Thai PBS has assembled a legal team to fight possible criminal charges after police launched an investigation into controversial content screened on its Tob Jote political talk show.
The show recently ran a five-part series debating the role of the monarchy.
Somchai Suwanban, chief of the public broadcaster, was confident the station would be able to defend itself against any criminal charges.
"There is no part [of the programme] which was offensive to the monarchy or a threat to national security. I've watched it over and over," he said.
"The host and the speakers were careful to make sure the series was balanced."
Mr Somchai said the decision to suspend the fifth and final part of the series, which was scheduled to air last Friday, was based on safety concerns for station staff.
A group of royalists who had viewed the earlier episodes of the five-part series had turned up at Thai PBS headquarters and tried to intimidate staff, he said.
He maintained there had been no other intervention in the decision to suspend the final instalment, or in the unannounced decision to air it on Monday night.
Mr Somchai said the broadcast of the final episode on Monday was in line with a recommendation by the station's public complaints committee. Audience members had demanded to watch the entire series, he said.
"I can explain everything. The steps we have taken are justified," he said.
The station director added he was surprised the broadcaster had come under such heavy criticism for airing the programme.
The government and police have stepped up pressure on the public broadcaster after army chief Prayuth Chan-ocha criticised the content of the programme on Tuesday.
Deputy Prime Minister Chalerm Yubamrung said yesterday that if the programme's host or any guest speakers were found to have violated the law, they would be prosecuted.
Section 77 of the constitution requires the government to protect the royal institution, he said.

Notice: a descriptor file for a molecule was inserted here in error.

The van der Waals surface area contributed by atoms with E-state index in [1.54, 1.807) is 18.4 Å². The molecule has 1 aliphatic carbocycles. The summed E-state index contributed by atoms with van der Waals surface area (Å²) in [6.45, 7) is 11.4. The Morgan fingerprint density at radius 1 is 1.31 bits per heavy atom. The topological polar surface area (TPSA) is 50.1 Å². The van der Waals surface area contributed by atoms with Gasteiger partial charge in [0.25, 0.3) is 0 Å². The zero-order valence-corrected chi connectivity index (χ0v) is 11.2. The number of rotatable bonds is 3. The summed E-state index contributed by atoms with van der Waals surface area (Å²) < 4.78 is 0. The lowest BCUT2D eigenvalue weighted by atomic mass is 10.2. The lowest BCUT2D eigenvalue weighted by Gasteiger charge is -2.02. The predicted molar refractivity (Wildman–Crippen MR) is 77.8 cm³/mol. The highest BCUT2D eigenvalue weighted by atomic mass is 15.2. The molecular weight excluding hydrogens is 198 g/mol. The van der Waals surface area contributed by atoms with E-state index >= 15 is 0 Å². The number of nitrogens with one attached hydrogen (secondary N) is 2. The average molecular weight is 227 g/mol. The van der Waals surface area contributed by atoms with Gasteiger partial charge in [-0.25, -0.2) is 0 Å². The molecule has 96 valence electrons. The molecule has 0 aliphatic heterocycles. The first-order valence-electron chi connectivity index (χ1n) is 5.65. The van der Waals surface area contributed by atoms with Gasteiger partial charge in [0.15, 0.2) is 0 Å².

Mr Chalerm ordered national police chief Pol Gen Adul Saengsingkaew to send him the transcript of the programme.
He will examine the transcript personally and have his legal advisers consider its legality.
"Any lecturer or programme host who did wrong must be prosecuted.
"If they did nothing wrong, that's fine.
"But did they have any other purpose than criticising the institution? Rights have limits," Mr Chalerm said.
Police said yesterday an initial probe into the content of the Tob Jote series found that remarks made by some of the guest speakers may violate the Criminal Code.Police spokesman Piya Uthayo said the content was found in the fourth and fifth episodes.
The two episodes featured a debate between social critic Sulak Sivaraksa and Thammasat University lecturer Somsak Jeamteerasakul on the need to maintain the lese majeste law.
Pol Maj Gen Piya warned people to be careful when re-posting comments made by guest speakers on the programme, because they may also be at risk of breaching the law.
Pol Maj Gen Piya did not specify which parts of the episodes were possibly illegal, nor did he indicate whether they had breached Section 112 of the Criminal Code, or lese majeste law.
On Wednesday, Pol Gen Adul set up a committee to review all five episodes of the Tob Jote programme.
The committee is chaired by Pol Gen Chatchawal Suksomjit, a police adviser. Pol Lt Gen Saritchai Anekwiang, commissioner of the Special Branch Police, will serve as deputy chairman.
The committee comprises 50 investigators from the Legal Affairs Office, Metropolitan Police Bureau and Special Branch Bureau.
Police stations nationwide have been instructed to take any complaints which may be filed in connection with the case and report them to the investigation committee.
The committee has been ordered to report its progress to the Royal Thai Police Office every 30 days.
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